While driving around doing some errands yesterday, I was listening to sports talk radio WSCR 670 AM in Chicago. One of the radio hosts was talking about how teachers make a difference in people’s lives. He knew this to be true because his mother is a teacher and every year countless high school and college kids return home, visit their favorite teachers, and tell them so.
The radio host went on to share that he used to have doubts about the impact his work has other people’s lives; however, his opinion recently changed after one of the station’s listeners emailed him. The listener was diagnosed with cancer and needed to complete a rigorous chemotherapy regiment to find his way back to health. While that treatment path is a tough road to hoe, the listener scheduled his treatments during the this radio host’s show and credits him with getting him though some very tough times.
It dawned on me that many of us strive to make a difference in someone’s life or the world around us. In fact, I think it is at the core of the human condition and the non-profit sector, which got me thinking . . .
Does your non-profit organization make a difference?
I am currently reading Dan Pallotta’s book — “Uncharitable” — and it has been challenging my non-profit belief systems. In a nutshell, he argues that the non-profit sector is extremely under-resourced and constrained by laws and cultural beliefs that don’t apply to for-profit corporations. As a result, non-profits are seen as ineffective and are in many instances actually ineffective.
Does that sound overly harsh and upsetting? In the opening pages of his book, he eggs his critics on and encourages all of us to take a look around the non-profit sector and our community and ask questions such as:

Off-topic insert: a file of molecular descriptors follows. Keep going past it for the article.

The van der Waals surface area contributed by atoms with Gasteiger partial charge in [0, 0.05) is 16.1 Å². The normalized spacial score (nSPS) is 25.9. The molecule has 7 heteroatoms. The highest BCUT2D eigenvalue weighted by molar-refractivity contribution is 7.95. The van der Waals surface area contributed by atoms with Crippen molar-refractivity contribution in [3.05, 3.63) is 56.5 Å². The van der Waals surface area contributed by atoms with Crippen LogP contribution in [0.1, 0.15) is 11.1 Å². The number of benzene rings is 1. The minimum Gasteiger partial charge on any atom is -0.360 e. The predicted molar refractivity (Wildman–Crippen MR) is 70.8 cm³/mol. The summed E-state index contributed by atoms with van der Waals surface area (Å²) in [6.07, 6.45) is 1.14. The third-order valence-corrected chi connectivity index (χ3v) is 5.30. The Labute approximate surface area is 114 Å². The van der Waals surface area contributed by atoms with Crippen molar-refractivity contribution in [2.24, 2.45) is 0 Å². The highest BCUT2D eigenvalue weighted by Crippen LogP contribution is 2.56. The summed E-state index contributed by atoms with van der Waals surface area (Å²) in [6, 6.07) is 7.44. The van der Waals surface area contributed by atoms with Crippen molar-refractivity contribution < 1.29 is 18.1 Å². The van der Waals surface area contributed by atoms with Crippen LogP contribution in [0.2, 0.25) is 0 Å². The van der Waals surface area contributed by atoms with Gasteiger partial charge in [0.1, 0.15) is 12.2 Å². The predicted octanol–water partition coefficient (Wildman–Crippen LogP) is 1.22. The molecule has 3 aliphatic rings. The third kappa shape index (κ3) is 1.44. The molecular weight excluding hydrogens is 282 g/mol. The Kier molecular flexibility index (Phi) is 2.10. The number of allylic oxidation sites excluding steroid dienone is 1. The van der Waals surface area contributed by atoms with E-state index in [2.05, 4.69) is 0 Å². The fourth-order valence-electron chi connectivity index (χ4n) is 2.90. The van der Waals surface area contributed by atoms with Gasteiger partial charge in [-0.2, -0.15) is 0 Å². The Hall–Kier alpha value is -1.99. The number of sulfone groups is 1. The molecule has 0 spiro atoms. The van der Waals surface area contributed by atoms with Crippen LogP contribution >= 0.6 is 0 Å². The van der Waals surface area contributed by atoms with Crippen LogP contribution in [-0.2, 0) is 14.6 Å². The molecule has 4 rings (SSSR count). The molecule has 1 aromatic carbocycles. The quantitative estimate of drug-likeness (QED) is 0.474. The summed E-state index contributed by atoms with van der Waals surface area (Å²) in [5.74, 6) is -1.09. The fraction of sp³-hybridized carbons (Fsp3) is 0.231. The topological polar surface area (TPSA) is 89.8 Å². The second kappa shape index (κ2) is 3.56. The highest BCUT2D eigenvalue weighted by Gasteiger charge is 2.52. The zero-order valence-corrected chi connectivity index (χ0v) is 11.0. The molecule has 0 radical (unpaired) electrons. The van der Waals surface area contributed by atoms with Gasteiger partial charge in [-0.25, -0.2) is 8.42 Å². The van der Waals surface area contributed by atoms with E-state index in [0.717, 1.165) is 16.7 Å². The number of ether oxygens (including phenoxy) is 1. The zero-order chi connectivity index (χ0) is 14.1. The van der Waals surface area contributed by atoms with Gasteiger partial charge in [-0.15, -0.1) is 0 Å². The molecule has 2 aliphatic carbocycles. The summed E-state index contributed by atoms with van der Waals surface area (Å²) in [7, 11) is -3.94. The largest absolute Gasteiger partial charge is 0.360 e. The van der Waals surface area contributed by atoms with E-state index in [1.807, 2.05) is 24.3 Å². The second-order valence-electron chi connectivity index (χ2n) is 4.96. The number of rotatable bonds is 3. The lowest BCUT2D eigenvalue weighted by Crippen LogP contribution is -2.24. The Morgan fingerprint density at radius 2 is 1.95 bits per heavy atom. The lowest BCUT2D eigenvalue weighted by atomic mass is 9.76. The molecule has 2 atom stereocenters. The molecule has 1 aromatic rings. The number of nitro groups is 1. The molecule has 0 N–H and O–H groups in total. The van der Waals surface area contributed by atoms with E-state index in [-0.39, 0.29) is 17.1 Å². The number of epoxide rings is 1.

- Why do things seem to stay pretty much the same?
- Why have our cancer charities not found a cure for cancer?
- Why have our homeless shelters not solved the problem of homelessness?
- Why do children still go hunger on the streets of America?
While Pallotta ends up blaming the system (not the people in the system) and points to the lack of resources, apparently many Americans aren’t as charitable and Pallotta points that out by sharing the following information from various opinion surveys:
“A study released in 2008 by Ellison Research showed that ‘most Americans believe non-profit organizations and charities are not financially efficient enough in their work.’ A 2004 Brookings Institution study found that ‘nearly one out of three respondents expressed little or no confidence in charitable groups, and only 11% said they believe that charities do a very good job of spending their money wisely.’ Seventy percent of people surveyed in a 2008 NYU study said that charities ‘waste a great deal’ or a ‘fair amount’ of money.”
As the radio show host said yesterday, all of us wake up every morning and strive to make a difference or at least make our lives matter. Pallotta posed some tough questions, but they aren’t out-of-bounds. The surveys cited by Pallotta paint a stark picture of what many Americans think of the non-profit sector, which includes your non-profit agency. In this context, it should come as no surprise that the average annual donor turnover rate in America hovers around 50%.
So, how do you know that you and your organization is making a difference? How are you sharing that with your donors and your community? Are you seeing any difference in your donor loyalty rates? Please use the comment section to tell us what you’re measuring to prove everyone wrong. Or are you having a hard time getting out of bed in the morning because you aren’t finding that sense of satisfaction and fulfullment from your non-profit job?
Over the next few days, I will share a few more observations from Dan Pallotta’s book “Uncharitable;” however, I encourage everyone to buy a copy of the book. It will make you mad, but I think it is healthy to have your beliefs challenged every now and again.
Here’s to your health!
Founder & President, The Healthy Non-Profit LLC